In "Magnet Schools: Last Hope to Keep Whites" (July 6), Mark Slavkin raises important questions about the U.S. Supreme Court, the Los Angeles Unified School District (LAUSD), diversity and the overall engagement (or lack of it) of Jewish and white families. While the article rightly addresses an issue long neglected by the Jewish community, it misses a key part of the discussion: charter schools.
Charter schools are independently operated schools that win freedom from certain regulations in exchange for improving student achievement. There are currently 104 charter schools operating in LAUSD, serving approximately 41,000 students in kindergarten through 12th grade.
Charter schools hold promise as one piece of the reform puzzle for LAUSD. While perhaps not a panacea, charter schools do provide options for some of the families Slavkin mentions, who desire to stay in public schools but who are not thrilled about their local options.
Some charters see diversity as integral to their mission. While charter schools must admit all students who wish to attend, they have to hold a random public lottery due to high demand. Charter schools may, however, enact enrollment preferences based on geography or socioeconomic status.
The New Los Angeles Charter School, a middle school scheduled to open in the Carthay neighborhood in 2008 with social justice themes, will aim to nurture and train a diverse cadre of students who understand how to work together to solve problems, changing their own lives as they change the community around them.
Our board is currently working on legal enrollment policies that will help generate a diverse student body. While the Supreme Court decision on school desegregation was clear about what cannot be done, Justice Kennedy left the door open for creative thinkers who value the goal of diversity to come up with new ideas. At the New Los Angeles Charter School, we hope to create an interesting, dynamic, diverse community with excellent academics.
Slavkin writes, "Magnet schools may be the only hope for retaining the remaining white enrollment in LAUSD."
I think he overlooks charter schools.
Dr. Matt Albert
Founder, Executive Director
New Los Angeles Charter School
While I can appreciate most of Leslie Susser's report regarding the latest meeting of Middle East leaders, I feel it necessary to point out that the term, "moderate cause," when referring to Mahmoud Abbas and his Fatah camp, is a sad illusion ("Summit Exposes Differences Between Israel, Neighbors," June 29).
It should be noted that the Palestinian Authority continues to teach the destruction of Israel in it's classrooms, still demands the "right of return" for refugees of the 1948 war and declares Jerusalem as its undisputed capital. Nor has there been a renunciation of violence against Israel.
The lack of recent terror acts is not a result of action on the part of the PA (as required in the Oslo accords) but a result of the vigilance on the part of the Shin Bet and the IDF to stop such acts before they can be carried out by Tanzim or Fatah militias.
Perhaps the Western press can afford to be deceived by this politically correct nomenclature, but let us hope that at least the Jewish press will not be taken in by the charade.
Rabbi David Wolpe makes some glaring errors. Regarding the violent beginnings of some religions, he postulates, "Imagine what a Canannite would report about the origins of Israel" ("Seeds of Peace Revealed in Early Coexistence," June 29).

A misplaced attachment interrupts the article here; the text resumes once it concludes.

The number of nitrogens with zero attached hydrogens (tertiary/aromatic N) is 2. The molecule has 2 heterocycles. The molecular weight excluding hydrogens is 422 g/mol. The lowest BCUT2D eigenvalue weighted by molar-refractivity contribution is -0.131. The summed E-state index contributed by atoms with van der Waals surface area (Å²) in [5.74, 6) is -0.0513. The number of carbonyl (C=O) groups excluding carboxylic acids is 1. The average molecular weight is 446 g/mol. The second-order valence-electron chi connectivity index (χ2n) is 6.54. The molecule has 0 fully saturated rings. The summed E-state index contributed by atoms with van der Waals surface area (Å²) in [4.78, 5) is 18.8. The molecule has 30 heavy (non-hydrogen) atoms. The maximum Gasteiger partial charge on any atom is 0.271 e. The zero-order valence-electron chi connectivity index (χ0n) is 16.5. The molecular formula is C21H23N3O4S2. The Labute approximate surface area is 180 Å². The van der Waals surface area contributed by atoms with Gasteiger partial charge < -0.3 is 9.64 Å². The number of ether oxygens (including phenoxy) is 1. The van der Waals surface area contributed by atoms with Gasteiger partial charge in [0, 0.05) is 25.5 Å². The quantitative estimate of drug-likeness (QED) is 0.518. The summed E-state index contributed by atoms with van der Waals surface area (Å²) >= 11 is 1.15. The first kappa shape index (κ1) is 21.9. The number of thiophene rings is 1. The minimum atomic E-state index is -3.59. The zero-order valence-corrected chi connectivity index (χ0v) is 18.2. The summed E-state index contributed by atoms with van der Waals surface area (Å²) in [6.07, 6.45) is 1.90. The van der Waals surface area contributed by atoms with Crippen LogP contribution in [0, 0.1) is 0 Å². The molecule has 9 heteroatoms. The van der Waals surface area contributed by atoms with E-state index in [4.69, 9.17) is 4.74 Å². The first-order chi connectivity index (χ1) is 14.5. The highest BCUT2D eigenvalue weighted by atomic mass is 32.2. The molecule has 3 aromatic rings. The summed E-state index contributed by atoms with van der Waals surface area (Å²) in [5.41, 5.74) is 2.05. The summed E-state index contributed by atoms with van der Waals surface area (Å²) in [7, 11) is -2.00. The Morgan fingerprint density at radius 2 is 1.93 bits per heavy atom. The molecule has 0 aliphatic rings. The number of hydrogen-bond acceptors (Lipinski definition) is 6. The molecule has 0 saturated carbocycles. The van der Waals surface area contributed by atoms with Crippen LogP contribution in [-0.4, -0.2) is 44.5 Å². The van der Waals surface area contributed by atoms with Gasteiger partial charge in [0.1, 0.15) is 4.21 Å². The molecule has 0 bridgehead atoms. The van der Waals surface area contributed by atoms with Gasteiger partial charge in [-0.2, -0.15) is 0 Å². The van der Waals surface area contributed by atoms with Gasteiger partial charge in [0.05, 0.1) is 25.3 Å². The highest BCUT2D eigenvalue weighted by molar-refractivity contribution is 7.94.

The Canaanites were not indigenous to the region. They emigrated from Africa.
They were doing many abominations, including child sacrifice and bestiality.
When the Israelites came, they gave the Canaanite tribes options: leave, give up your abominable practices or fight. The land belonged to Israel as designated by the Creator.
Regarding the myth of a golden age in Spain between Muslims and Jews: After being slaughtered by the Christians, perhaps second-class citizenship (excessive taxation, beatings and many humiliations, including dress codes) seemed "golden".
Certainly, Christianity has evolved from its bloody 2,000-year history, but what has Islam got to show for its 1,500 years? More violence, more distortion and more bizarre theories about what is wrong with the world and how to fix it.
The overall history of Judaism has been of a people tried, persecuted and persevering with a magnificent vision revealed to them by God - a vision of tolerance, peace, justice and compassion.
Personally, I'm weary of writers who try to paint Islam as a "religion of peace," when most of the evidence is to the contrary.
Name withheld by request
Regarding Sonya Sultan's fears: Americans were being killed by the thousands in New York, and by the hundreds abroad, before the invasion of Iraq (Letters, June 29). How are we less safe now?
World War II cost us 400,000 dead, because we refused to fight until our enemies forced us to (at a time convenient for them). This war has cost us less in four years than we lost on the first day of that one, because this time we attacked at our convenience, before our enemy grew stronger.
Jews, too, were slaughtered in Israel and in the Diaspora for generations before we invaded Iraq. How are Jews less safe now? The image of Israel was always bad in the eyes of anti-Semites. Don't invent an excuse for them. Their antipathy toward Israel always was energized: That is nothing new.
Israel's fear now is not its image, but Iran's plan to use those long-range missiles it displayed, nuclear-tipped. If sanctions can foil that plot, it is best. If they can't, only an attack will save Israel from annihilation and America from loss of its only reliable ally in the Middle East.
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